Does big data make your brand look fat?
Every brand is currently focused on building customer loyalty networks. It’s all based on the classic business idiom: “Your best new business is your current customer.” It’s true. Gartner Group research can show that 80% of an average company’s future revenue comes from just 20% of their existing customers.
Motivated by new technology platforms and findings like this, the corporate rush to loyalty has become almost comical. Marketing automation consultants are being hired and Salesforce.com is being licensed in marketing departments but without regard for a cohesive digital plan for how accounting, sales and the call center will integrate. Brands are aggregating consumer data without even knowing how to use it.
If this innovation chaos sounds familiar, you are not alone. Market disruption is a learning process for everyone.
That’s why strategy is more important than technology per se. What will we do with all this data and unlimited consumer access? We must never forget that consumer attention still has to be earned. Consumers can easily block email, delete apps or turn off notifications if we constantly annoy them with pushy advertising messages.
The data we gain on our consumers could be very personal, lending Big Data the potential to become Big Brother. Brands’ knowledge of exercise habits, eating patterns and current location can be used to build consumer relationships … or destroy them.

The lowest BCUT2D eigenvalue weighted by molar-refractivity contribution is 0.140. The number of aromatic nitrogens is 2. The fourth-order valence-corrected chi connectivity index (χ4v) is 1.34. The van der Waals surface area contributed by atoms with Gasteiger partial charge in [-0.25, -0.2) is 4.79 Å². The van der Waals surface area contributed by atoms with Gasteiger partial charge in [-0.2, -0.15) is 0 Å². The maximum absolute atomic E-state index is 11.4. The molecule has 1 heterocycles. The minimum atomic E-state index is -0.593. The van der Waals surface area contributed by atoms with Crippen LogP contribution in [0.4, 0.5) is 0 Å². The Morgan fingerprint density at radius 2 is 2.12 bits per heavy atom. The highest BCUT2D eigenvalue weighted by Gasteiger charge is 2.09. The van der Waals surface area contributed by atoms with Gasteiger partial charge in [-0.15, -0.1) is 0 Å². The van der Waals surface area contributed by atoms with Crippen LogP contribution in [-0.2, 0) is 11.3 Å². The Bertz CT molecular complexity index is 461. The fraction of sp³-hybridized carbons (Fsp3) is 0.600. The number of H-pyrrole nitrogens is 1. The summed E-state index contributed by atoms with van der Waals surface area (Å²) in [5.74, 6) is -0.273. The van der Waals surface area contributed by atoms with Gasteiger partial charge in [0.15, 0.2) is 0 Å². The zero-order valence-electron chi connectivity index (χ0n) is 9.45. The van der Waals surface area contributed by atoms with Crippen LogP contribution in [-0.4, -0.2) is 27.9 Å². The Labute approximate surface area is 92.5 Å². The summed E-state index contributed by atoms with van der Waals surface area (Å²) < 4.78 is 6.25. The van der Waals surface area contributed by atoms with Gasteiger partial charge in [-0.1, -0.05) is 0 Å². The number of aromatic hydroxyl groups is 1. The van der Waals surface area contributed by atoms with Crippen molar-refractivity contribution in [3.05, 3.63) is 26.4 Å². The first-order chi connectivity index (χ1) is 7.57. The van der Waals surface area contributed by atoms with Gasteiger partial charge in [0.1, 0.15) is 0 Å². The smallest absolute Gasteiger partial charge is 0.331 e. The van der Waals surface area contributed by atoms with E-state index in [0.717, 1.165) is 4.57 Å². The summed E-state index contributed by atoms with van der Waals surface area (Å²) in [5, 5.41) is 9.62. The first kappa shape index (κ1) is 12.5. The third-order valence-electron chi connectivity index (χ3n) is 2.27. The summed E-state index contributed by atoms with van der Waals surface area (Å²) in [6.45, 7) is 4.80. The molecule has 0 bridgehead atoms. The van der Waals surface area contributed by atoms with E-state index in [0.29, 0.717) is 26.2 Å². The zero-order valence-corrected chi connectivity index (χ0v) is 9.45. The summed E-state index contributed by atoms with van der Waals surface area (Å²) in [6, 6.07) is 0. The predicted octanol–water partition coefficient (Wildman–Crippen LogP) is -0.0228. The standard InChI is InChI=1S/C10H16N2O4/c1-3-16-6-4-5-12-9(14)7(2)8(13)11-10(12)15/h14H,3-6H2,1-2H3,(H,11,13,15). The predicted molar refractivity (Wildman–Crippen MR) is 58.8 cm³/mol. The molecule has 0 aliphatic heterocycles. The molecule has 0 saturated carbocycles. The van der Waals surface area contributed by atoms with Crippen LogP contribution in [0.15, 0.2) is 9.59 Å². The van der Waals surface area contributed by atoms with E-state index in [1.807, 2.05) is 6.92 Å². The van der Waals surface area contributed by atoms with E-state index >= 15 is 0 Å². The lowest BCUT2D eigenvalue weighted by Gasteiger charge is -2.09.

Your relationship with your consumer will be like a marriage. We might have the power to tell a consumer they are eating too much and haven’t been to the gym in a month, but should we?
Brands are just like people; there are people we like to be with and people we don’t. We must practice restraint. If we focus purely on product advancement and extracting the sale, people will be left with the feeling they are being used, rather than appreciated. We’re all familiar with that feeling.
Author and marketing expert David Salyers once said, “Big Data gives us all of the power to be generally right, but get everything specifically wrong.” Initially, Big Data was viewed as a scientific way to get more customers. But what if we changed our thinking? Let’s dare to consider how we can give something more meaningful than points or free products after 10 purchases. What if loyalty made your customers lives better? What if we could make rewards more fun?
Imagine this: A consumer downloads an app from his favorite restaurant, on a road trip with his family.
All of a sudden, an alert comes through on his phone:
“You’ve driven a long way! Why don’t you take a load off at exit 35 and have an appetizer on us?”
What about this one: “You’ve come to see us quite a few times in the last couple of weeks. Let us buy you a coffee.”
Once, when I went to a resort, my wife and I were greeted when we got out of our car by a valet saying, “Welcome, Mr. and Mrs. Cobb. Happy Anniversary.”
I’m still trying to figure out how they did that.
This is what Big Data can do for us.
But not if it stays locked up in a database managed by the I.T. department. We must activate Big Data to serve our customers. The Customer Relationship Networks are becoming core service experience and marketing tools that need to be driven by the leadership of every organization.